When Fredericksen walked through the front door, “it was nothing short of an ambush,” Golik said. Blood spatter and a pool of blood indicates she was killed near the home’s front door, he said.
Directly after the killing, some time between 11:35 p.m. and 12:20 a.m. when Camas police pulled Wolter over for speeding on Southeast Evergreen Highway, Wolter dumped Fredericksen’s body in a 40-foot ravine along the highway, Golik said.
Camas police stopped Wolter and found him and his blue Dodge pickup truck covered in Fredericksen’s blood. Wolter told the officers that his black Lab, Charlie, had been struck by a vehicle during a game of fetch earlier that day and the blood came from transporting the dog to a veterinarian’s office, where the animal died. He calmly maintained the story during a more than hourlong interrogation with Vancouver police. When Wolter was transported to jail, he told another inmate that he killed Fredericksen because she had snitched on him in the domestic violence case, Golik said.
Golik scoffed at defense expert testimony that brain damage from fetal alcohol spectrum disorder left Wolter with the mental capacity of a 12-year-old.
“Who among us could have done better with a story when you’re covered in blood?” Golik asked the jury.
Lavallee then defended her experts. She said two psychologists and a psychiatrist are in the forefront of research on fetal alcohol spectrum disorder.
The disorder is “not voodoo,” Lavallee said. “It’s real.”
She said Wolter has damage to his orbital frontal cortex, which operates executive functions. Conscious decision-making and self-regulation happen in the orbital frontal cortex and allow people to act in a socially appropriate manner. The brain damage can cause people with fetal alcohol spectrum disorder to lose control when faced with stressful situations, she said.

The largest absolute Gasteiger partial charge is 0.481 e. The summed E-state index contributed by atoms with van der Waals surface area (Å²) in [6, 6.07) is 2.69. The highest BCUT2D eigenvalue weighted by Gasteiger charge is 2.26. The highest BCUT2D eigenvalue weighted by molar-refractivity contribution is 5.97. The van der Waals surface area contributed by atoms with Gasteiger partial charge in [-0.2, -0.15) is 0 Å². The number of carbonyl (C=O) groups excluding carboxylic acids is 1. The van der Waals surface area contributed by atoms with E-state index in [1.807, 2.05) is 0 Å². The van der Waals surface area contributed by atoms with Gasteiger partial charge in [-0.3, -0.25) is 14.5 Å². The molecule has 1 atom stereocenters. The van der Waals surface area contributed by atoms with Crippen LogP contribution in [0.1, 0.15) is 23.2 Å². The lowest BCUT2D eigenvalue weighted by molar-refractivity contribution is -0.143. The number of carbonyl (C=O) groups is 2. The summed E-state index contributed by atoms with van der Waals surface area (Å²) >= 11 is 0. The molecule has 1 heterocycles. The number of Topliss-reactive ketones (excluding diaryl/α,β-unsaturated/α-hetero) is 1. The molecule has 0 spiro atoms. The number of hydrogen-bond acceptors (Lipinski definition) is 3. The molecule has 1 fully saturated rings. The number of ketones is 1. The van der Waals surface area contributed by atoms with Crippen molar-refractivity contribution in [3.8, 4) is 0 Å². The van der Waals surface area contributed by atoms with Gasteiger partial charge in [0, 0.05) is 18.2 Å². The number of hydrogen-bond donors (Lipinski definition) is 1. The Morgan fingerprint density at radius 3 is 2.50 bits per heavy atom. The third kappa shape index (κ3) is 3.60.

“The fact that he can hand bail to his friend” doesn’t mean he had control on the night he killed Fredericksen, she said.
She said Wolter had nine days of stressful incidents that led up to the slaying: He was arrested. Fredericksen continued to contact him repeatedly despite a restraining order. He couldn’t return to his home. His possessions and some of his employer’s possessions were missing from the home. And Fredericksen had been doing meth, according to previous testimony.
“Fetal alcohol spectrum disorder is subtle,” Lavallee said. “You have it, and not even the people you have around you will know it until the stress is so great that your brain short circuits.”
Golik said that the jury shouldn’t buy that argument.
He said that if Camas police hadn’t pulled Wolter over the night of the killing, he might have gotten away with the crime.
“He only got caught because he was going 11 mph over (the speed limit), and he got caught red-handed,” Golik said, showing the jury a photo of Wolter’s blood-stained hands.